The “Wow!” stuff: seek and ye shall find


These falls at Lake Catherine State Park, near Hot Springs, Arkansas are about midway in a relatively easy hiking trail that loops from a camping area along the lake shore. A healthy rain the day before this shot gave the falls a bit more oomph, a plus for the "WOW!" factor.

These falls at Lake Catherine State Park, near Hot Springs, Arkansas are about midway in a relatively easy hiking trail that loops from a camping area along the lake shore. A healthy rain the day before this shot gave the falls a bit more oomph, a plus for the "WOW!" factor.

The “WOW!” stuff we encounter in our lives is analogous to life’s desserts. Sure we can live without ‘em, but why? As a dessert, these experiences are non-fattening, low cholesterol and may, as in the case of the waterfall above, offer an opportunity for a tad of exercise. We actually started this “WOW!” exploration on the Photo of the Week page at Corndancer dot Com. To see some more pictures from “WOW!” experiences and get in on the start of the story, click here, a very cool thing to do.

Water rushes over a low water bridge on an abandoned road off Arkansas Highway 171 west of Lake Catherine State Park. When the water is not up, you would probably miss it.

Water rushes over a low water bridge on an abandoned road off Arkansas Highway 171 west of Lake Catherine State Park. When the water is not up, you would probably miss it.

Granted, you do not have to take a trip to a waterfall or other special location to experience a “WOW!”, but for the most part, you exponentially increase the odds of being WOWED, if you put yourself in position to be WOWED. This means that occasionally one must cut the umbilical to daily or even weekend routines and nose about for something new. You may not know where you are going. A discovery is even more delicious if it is uncovered due to a random act of deciding which way to turn. Sally forth in a new direction and see what can be discovered. You never know what you will see. As an example, take a gander at the road sign below:

Lick Skillet Road

Lick Skillet Road off Arkansas Highway 80 east of Waldron, Arkansas.

When I saw the sign, I, in the words of W. C. Fields, ” … was compelled … ” to turn and drive down the road. This was not the first Lick Skillet Road sign I saw, but was the most skewed, so it made the cut to be published. I encountered a friendly young man in a pickup and asked if he knew how the road got its name. He allowed as how he understood that around the turn of the 20th century, a woman operated an eatery on the road. The good ol’ boys of the time observed that the food there was so good, you wanted to lick the skillet. And thus the name.

Further investigation by Googling the term indicated that this appellation, Lick Skillet, at the time, was popular. Turns out there are a bunch of Lick Skillet places and other Lick Skillet roads promiscuously scattered around the nation. There is indeed precious little new under the sun. Sooner or later, someone will claim to be “The Original Lick Skillet.” Or perhaps that claim has already been made.

Mad Dog Road

Abandoned house on Mad Dog Hill Lane near Bluffton, Arkansas on state highway 28.

After having followed Lick Skillet Road until it terminated on Arkansas Highway 80 east of Waldron, I more or less folded the tent with the idea of beating a path back home. When what to my wondering eyes should appear, but an abandoned house with some Victorian trappings on the confluence of highway 80 and  “Mad Dog Hill Lane.”  In my time, I’ve known a few people, who will remain unidentified, the address of whom would appropriately contain such a street — you know who you are.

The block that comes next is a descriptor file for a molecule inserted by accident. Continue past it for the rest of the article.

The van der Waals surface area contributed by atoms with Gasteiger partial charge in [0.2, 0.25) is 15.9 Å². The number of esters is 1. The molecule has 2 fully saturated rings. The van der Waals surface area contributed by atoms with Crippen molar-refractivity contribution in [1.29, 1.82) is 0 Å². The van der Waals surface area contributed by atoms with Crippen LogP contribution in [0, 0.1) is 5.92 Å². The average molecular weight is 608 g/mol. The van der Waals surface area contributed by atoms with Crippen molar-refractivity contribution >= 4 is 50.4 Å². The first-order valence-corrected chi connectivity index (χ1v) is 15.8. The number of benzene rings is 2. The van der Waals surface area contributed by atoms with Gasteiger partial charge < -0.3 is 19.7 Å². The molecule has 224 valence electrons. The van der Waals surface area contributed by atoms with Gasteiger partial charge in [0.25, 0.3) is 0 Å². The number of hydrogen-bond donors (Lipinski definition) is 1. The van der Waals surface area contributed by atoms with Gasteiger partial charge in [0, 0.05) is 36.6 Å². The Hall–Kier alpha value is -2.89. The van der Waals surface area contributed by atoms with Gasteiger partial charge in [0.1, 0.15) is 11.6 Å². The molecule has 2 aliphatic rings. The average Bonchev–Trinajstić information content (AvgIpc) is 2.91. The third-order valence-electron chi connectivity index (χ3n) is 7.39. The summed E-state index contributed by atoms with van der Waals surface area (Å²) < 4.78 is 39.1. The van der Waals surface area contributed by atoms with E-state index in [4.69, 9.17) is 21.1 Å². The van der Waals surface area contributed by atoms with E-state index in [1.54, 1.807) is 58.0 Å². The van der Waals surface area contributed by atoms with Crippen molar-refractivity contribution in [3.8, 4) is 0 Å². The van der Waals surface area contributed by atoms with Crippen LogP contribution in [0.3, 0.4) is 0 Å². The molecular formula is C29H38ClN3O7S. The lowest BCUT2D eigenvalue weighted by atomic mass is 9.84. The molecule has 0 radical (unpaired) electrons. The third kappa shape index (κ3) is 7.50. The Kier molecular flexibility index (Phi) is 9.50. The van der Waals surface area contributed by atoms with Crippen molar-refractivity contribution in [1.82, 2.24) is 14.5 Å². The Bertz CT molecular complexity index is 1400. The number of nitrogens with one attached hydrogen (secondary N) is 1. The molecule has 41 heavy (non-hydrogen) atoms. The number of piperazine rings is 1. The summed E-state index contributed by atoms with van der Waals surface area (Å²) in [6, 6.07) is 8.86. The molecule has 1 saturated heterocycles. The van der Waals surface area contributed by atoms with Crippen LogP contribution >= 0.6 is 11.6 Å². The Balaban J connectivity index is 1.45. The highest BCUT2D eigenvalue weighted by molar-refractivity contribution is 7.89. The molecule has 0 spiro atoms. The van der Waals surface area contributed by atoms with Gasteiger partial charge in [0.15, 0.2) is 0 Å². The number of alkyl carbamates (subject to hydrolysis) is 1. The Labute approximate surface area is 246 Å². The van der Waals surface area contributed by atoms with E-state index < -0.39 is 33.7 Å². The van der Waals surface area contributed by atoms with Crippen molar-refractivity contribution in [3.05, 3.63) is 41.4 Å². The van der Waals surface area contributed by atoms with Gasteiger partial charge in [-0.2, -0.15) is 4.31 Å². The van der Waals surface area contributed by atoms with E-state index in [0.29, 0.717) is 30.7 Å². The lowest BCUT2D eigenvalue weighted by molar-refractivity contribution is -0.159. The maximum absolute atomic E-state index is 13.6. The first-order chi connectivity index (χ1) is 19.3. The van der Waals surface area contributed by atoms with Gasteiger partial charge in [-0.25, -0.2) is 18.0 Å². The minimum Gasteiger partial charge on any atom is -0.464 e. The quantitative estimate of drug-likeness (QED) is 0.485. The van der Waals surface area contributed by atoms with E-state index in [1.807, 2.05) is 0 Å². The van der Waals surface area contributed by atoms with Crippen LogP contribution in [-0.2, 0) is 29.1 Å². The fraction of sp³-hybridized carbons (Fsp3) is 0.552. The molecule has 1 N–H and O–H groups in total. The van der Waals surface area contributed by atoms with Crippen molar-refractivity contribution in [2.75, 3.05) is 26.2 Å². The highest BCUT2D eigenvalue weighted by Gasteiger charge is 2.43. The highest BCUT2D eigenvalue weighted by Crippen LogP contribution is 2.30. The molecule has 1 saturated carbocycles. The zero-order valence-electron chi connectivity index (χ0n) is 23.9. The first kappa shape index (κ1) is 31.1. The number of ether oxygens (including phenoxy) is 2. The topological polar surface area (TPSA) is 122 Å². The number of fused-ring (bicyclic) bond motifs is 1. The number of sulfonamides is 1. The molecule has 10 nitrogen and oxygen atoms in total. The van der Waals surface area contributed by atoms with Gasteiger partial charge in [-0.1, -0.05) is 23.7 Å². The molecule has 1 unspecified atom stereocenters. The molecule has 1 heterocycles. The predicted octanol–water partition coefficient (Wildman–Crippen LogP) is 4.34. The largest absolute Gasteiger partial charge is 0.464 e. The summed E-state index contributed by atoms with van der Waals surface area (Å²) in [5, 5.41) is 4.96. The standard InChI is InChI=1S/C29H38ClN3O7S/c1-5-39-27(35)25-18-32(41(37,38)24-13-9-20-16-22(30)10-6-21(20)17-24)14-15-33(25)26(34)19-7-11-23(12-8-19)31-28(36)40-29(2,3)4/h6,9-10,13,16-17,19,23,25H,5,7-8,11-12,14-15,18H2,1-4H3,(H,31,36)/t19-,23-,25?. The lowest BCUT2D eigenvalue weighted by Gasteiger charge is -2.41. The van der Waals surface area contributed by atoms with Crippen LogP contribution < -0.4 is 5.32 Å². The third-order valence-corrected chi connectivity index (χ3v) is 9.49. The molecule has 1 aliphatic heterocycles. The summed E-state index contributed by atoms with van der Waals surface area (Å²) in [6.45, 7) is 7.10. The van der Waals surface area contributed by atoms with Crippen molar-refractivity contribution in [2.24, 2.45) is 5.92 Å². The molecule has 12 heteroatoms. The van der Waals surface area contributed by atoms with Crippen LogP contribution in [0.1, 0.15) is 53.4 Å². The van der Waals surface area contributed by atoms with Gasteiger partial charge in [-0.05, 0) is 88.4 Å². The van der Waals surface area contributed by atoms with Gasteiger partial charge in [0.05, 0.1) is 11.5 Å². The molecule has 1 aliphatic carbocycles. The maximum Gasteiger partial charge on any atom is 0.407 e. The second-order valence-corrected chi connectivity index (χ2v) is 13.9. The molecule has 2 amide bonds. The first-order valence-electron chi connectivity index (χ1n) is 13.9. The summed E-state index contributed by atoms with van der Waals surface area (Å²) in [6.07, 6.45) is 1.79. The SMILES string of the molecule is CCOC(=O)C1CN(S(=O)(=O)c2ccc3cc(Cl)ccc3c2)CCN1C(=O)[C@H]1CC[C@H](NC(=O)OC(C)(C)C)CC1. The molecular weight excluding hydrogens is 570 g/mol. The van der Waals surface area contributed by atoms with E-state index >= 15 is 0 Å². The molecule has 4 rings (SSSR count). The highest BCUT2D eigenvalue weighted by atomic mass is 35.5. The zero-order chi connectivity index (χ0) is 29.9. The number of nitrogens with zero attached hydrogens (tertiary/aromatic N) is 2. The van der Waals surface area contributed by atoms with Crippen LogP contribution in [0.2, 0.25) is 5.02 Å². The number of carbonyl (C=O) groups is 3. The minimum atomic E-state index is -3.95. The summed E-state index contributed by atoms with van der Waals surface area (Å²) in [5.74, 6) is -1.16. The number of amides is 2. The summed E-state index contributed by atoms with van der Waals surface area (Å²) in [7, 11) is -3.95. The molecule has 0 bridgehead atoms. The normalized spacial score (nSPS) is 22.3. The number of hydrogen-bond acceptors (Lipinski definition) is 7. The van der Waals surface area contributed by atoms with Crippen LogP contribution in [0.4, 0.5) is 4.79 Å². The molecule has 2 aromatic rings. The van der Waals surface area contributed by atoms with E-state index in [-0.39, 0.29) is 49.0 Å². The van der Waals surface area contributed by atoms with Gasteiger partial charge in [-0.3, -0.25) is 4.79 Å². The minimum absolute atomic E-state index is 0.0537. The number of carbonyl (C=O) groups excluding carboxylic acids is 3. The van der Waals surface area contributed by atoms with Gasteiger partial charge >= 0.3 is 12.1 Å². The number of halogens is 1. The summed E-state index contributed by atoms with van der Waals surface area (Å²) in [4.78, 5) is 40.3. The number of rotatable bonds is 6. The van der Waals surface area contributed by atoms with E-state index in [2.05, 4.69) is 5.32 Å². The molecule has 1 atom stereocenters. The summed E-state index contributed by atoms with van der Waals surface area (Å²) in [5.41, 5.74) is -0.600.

No one came forth with an explanation for the name, so I folded the tent again and headed south. Our imagination can fill in the blanks on Mad Dog Hill Lane until something better comes along.

Thanks for dropping by,

Joe Dempsey
Weekly Grist for the Eyes and Mind
http://www.joedempseycommunications.com
http://www.joedempseyphoto.com/
http://www.corndancer.com/joephoto/photohome.html

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6 Responses

  1. “WOW” theme is a good one. Too many times we limit our Wow moments to vacations, but once again you show that Wow moments can be found near home … that is if one takes time to look.

    Wow to the first pick on CornDancer … the “canyon” …. but a young buzzard, not a young hawk?

    Gotta wonder about the Mad Dog Victorian and it’s appearance during it’s prime.

    Well done again Joe … Wow!

  2. Thanks Frank, I can always count on you to “get the drift.” I am guessing the it is an immature turkey vulture because of the shape of the bird’s head and how his (or her beak is configured). Their heads are somewhat different from other raptors to accommodate the grisly, but necessary task they happily perform.
    Thanks!
    Joe

    • The photo of the bird piqued my interest and my first thought was of an immature redtail, the scourge of quail and rabbit hunters but nerver-the-less one of God’s creations so I guess he has a plan that I can not understand, kinda like mosquitos and ticks. I might have to talk to Rusty at the GMHDRNC who is an avid falconer to quench my inquiry.

  3. [...] favorite photo target, a house at Highway 28 and Mad Dog Lane. The first time we were there, the Mad Dog Lane sign was in place. This time the sign was gone, probably to a dorm room or a den wall. As my late father, Peyton [...]

  4. [...] Lane” and Heber Springs Road (Arkansas Highway 16). That’s right up there with “Mad Dog Hill Lane,” about 60 miles or so to the east of this location, which I have photographed twice . (You’ll [...]

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